Sigma 50-500mm OS Focus Test…

I figured that whilst I still had Gerry’s focus test tool (thanks Gerry and yes I know I keep forgetting to bring it with me to return it…) I’d see how the focus works on the new lens.

The Nikon D7000 has AF micro adjust capability which allows you set specific adjustments for different lenses – however as it turns out it looks like I won’t be needing it for this lens.

I locked the camera down on a tripod with a remote cable release in a well lit area a couple of metres from the target and shot wide open (with OS off) at various focal lengths (manually setting the focus way out for each before half pressing the shutter to AF and then taking an image). Focal lengths I tried were at 50, 70, 100, 135, 200, 300, 400 and 500. Even at 100% zoom on the computer it’s a little hard to tell at this distance at the shorter focal lengths but by 200mm it is easy to see where the depth of field lies in the image on the measured target and focus looks to be pretty bang on through 200, 300, 400 and 500mm (at this distance) – gotta be happy with that.

A close up view of the target for 290mm

NIKON D7000 + 50.0-500.0 mm f/4.5-6.3 @ 290 mm, 1/160 sec at f/6.3, ISO 100

Coming soon some first “real” images in the field…

Sigma 50-500mm F4.5-6.3 APO DG OS HSM Lens…

I’ve made my first foray in the the realm of long/super (>300mm) telephoto lenses with the purchase of the Sigma 50-500mm F4.5-6.3 APO DG OS HSM – affectionately named the Bigma or this newer version the BigMOS.

With the 500mm space littered with insanely expensive (read $10K to $15K) prime lenses I’ve entered the market with a value proposition lens. The Sigma 50-500 OS has an RRP of around $2000 here in Australia but generally sells from around $1500 on the street but I managed to get a pricematch here in Sydney at Georges to $1335 (incl 2 year Sigma Aust warranty) which I was quite happy with.

Probably the only other competitive options in this focal length at around this price range are the aging Nikon 80-400mm VR f/4.5-5.6D ED (which is 100mm shorter, has VR but is reputed to be slow to focus on all but high end bodies), the older 50-500 non OS and the slightly cheaper Sigma 150-500mm f/5-6.3 APO DG OS HSM (which is 100mm longer at the short end and is reputed to be not quite as sharp as the 50-500 bigger brother) and the Tamron SP AF200-500mm F/5-6.3 Di (which has no stabilisation and is apparently not very good). One other very viable option is the very good Nikon 300mm f/4 with the 1.7x teleconverter giving you a 500mm f/6.3 prime lens (a friend (Gerry) shoots this exact combination and whilst it possibly is a sharper 500mm lens it isn’t as convenient a range). To be fair another friend (Cameron) tried to steer me towards the Nikon 80-400 VR and others have extolled their distrust of Sigma lenses (however I already have two – the 8-16mm and the 50mm f/1.4 (which I absolutely love and reckon it’s probably my best lens and better than any Nikon lens I own)). I did try the Nikon 80-400 VR, the Sigma 150-500 OS and Sigma 50-500 non OS on my camera body but in the end decided to opt for the longer reach and convenience of the well regarded BigMOS.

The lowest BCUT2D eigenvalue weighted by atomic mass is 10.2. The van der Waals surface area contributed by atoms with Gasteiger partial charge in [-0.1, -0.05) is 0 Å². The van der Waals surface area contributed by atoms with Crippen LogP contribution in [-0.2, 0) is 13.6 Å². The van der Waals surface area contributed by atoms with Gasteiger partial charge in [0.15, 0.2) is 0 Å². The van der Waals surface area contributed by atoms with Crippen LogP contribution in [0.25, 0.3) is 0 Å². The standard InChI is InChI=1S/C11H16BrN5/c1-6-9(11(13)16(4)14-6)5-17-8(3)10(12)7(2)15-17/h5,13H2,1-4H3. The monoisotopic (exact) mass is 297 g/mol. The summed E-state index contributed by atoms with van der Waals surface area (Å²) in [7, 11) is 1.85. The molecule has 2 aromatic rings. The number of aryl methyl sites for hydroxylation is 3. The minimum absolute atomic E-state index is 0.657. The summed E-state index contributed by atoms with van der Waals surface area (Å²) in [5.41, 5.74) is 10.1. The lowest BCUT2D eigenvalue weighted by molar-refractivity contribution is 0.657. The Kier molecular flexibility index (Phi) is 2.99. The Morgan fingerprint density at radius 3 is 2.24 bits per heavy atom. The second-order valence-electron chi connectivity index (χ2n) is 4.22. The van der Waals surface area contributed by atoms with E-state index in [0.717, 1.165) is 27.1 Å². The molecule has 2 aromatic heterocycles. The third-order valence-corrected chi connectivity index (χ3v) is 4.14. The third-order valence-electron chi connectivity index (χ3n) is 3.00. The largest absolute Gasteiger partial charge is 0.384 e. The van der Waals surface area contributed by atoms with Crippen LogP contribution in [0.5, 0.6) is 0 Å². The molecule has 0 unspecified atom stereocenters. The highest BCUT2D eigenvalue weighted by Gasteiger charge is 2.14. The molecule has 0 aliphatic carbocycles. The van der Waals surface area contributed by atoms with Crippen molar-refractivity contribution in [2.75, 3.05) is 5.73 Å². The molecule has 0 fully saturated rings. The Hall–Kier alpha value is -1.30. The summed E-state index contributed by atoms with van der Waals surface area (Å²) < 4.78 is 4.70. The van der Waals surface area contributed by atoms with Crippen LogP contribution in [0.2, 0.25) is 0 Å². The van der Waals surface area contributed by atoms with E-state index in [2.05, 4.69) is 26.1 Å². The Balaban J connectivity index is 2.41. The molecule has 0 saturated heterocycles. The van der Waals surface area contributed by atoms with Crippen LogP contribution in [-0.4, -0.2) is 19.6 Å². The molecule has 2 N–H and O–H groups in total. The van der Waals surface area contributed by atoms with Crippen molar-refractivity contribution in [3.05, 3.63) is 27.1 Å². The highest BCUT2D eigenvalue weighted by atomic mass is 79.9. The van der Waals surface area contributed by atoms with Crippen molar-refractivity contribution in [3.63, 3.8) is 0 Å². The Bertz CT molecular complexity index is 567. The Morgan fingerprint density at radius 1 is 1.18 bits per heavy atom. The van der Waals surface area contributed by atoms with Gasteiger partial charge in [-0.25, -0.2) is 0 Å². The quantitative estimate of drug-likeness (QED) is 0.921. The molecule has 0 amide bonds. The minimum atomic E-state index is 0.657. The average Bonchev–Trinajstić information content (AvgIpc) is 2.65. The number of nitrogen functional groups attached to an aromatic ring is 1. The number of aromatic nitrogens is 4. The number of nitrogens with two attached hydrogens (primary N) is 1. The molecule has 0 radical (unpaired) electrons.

Unlike true fast primes in this focal length arena these lenses (with stabilisation) are designed to be both hand held as well as shot on monopods and tripods. Whilst the new Sigma 50-500 OS is quite large and heavy at 2KG it pales in comparison to say the $11,000 4KG Nikon 500mm f/4 or the $12,000 4.6KG 400mm f/2.8G or the $14,000 5KG 600mm f/4.

You probably couldn’t expect too much of a 10x zoom lens spanning focal lengths from 50mm to 500mm (75-750mm equivalent focal range on my crop sensor DX Nikon D7000 camera) but online reviews and reports seem to bely it’s apparent compromises. Typical reviews online indicated the following general Pros and Cons of this lens:

The Pro’s: very useful focal range, 500mm at a ‘budget’ price, optical stabilisation, hand holdable, quite sharp wide open from 150 to 400mm, great minimum focus distance of 50-180cm 1:3.1 macroish, fast hypersonic focus motor with full time manual override

The Con’s: relatively slow aperture of f/6.3 from about 250mm onwards, not as sharp above 400mm, chromatic aberration and vignetting at the edge of the frame (on FX), huge 95mm front filter, focus problems on some lenses

I’ve only had the lens for a day and have yet to use it in the field but am looking forward to the chance to use it for either wildlife or sports when the opportunity arises and I’ll definitely report back when I’ve had a chance to test it much more thoroughly.

Whilst it wasn’t the brightest of days this morning with hazy overcast skies but I took it for a quick spin from our front balcony – all shots standing handheld with OS on shot at f/8, 1/400 and ISO 180-280, RAW images straight out of camera and converted to JPEG in Lightroom. These are pretty mundane but look pretty promising so far – looking at the 420mm and 500mm at 100% in Lightroom I can’t see much if any drop in IQ.